The New C++
The New C++
Copyright 2002 Herb Sutter
These are heady times for C++. Active standardization was put on hold after the C++ Standard was published in 1998, to give us time to fix bugs and let compilers and libraries catch up. Now things are "hot" again, and a lot of exciting stuff is happening.
This new column is about precisely that "exciting stuff." Titled "The New C++," it focuses on the active work now under way to extend the C++ language (not much) and library (very much) now and in the next few years as we progress toward "version 2.0" of the C++ Standard.
There's a lot to cover, and this is where you'll find the most up-to-date coverage. Some of us have already written a bit about the new C++ in other fora: for more overview information about where we're at and what (and why) exciting things are now happening, see the two complementary columns by me and Matt Austern in the January 2002 issue of CUJ [1, 2]. They contain some basic information about what's going on, who's going on about it, and — perhaps most importantly of all — how you can participate and how it affects your work today and in the short term, not just years down the road.
In this, the first installment of "The New C++," I am going to start with a complementary bird's-eye roadmap of where we've been and where we're going, and then I'm going to devote most of this introductory column to just that — introductions, of people and groups and terms, a "who's who" and "glossary" to the C++ standardization process. In future columns, I'll describe in more technical detail some of the key facilities being considered, how they work, and what issues come up as they're debated in committee and between meetings on the committee email reflectors.
Figure 1 shows the major pieces influencing the development of the C++ Standard, both in leading up to C++98's publication in 1998 and C++0x's publication at some future time. This picture should give you a useful roadmap of how various items work and connect, and what leads to what else at about what time. The rest of this column defines the terms used in Figure 1. And for now, I won't say much more than that, but I do hasten to point out one thing in particular: Boost is by no means the only, or even necessarily the major, outside contribution to the Library TR (Technical Report); it just happens to be the most visible single group at this time.
Here is a brief summary of the individuals and organizations who are the major players in the past and future C++ development process.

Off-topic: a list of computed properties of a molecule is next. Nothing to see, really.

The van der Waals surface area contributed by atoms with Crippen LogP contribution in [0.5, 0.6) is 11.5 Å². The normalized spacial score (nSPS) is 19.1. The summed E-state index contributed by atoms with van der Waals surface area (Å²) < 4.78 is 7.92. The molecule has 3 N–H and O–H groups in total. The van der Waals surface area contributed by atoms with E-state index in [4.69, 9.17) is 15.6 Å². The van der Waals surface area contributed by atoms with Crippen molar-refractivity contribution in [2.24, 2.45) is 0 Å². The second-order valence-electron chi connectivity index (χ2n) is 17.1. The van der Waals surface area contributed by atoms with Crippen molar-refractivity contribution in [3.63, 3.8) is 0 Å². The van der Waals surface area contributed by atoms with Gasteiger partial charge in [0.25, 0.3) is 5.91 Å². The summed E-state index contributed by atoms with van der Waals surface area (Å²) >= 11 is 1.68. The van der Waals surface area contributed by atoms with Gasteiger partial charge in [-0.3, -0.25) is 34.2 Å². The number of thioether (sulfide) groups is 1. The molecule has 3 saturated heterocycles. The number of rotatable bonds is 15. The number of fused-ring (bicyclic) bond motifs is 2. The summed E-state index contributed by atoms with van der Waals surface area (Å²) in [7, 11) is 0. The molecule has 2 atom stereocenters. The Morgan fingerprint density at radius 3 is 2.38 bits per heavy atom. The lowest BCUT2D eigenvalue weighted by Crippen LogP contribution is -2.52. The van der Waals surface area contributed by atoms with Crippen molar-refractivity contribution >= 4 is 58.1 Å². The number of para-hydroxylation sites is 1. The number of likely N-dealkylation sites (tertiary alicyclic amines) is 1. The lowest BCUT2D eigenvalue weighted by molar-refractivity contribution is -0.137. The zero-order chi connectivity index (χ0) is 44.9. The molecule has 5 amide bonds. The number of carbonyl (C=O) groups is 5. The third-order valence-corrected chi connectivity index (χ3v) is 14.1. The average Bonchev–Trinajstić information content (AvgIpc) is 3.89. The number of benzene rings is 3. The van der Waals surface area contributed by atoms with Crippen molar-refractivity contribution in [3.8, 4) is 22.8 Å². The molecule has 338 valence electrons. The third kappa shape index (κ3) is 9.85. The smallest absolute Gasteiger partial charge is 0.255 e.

ANSI: The American National Standards Institute. At ANSI meetings, the rule is "one company (or individual representing themselves), one vote." Within ISO meetings, ANSI's delegation is the delegation for the United States and thus receives one vote, just as the delegations for other countries represented at the meeting each get one ISO vote. Still, because of the United States' predominant role in the software industry in general and in C and C++ in particular, ANSI is something of a "first among equals" in practice at WG14 and WG21 meetings.
ANSI J11: The ANSI C committee.
ANSI J16: The ANSI C++ committee. J16 always meets together simultaneously with ISO WG21 (this being one expression of its "first among equals" status). For the past two years it has also met at the same location, and in an adjacent week, as J11 so as to promote cross-committee communication.
AT&T: AT&T Bell Labs (now AT&T Research) is where C++ began life in the early 1980s, the brainchild of Bjarne Stroustrup. AT&T offered C++ for standardization and WG21/J16 work began in 1989/1990.
Boost: The "C+ Boost" effort was originated just after the C++98 Standard was passed in order to start working on developing "existing practice" for the next round of active standardization. Initially predominantly composed of standards committee members, the current membership has grown much wider. See <www.boost.org>.
CWG (Core Working Group): The "subcommittee" within WG21/J16 that focuses on core language issues, such as namespaces, templates, and so forth.
HP: Hewlett-Packard, where Alex Stepanov and Meng Lee invented the revolutionary STL (Standard Template Library), much of which was incorporated into the draft C++ Standard in 1995 and subsequently refined within WG21/J16.
EWG (Evolution Working Group): The newest "subcommittee" within WG21/J16, which first met in October 2001, that focuses specifically on directions for C++0x.
ISO: The International Organization for Standardization. ISO is not an acronym, however; it comes from the Latin word for "the same." At ISO meetings, the rule is "one country, one vote." (There is some discussion going on lately about changing this, but for now that's still the rule.)
ISO WG14: ISO C committee. Within the ISO organization, the technical working group responsible for C is JTC1/SC22/WG14, usually shortened to WG14.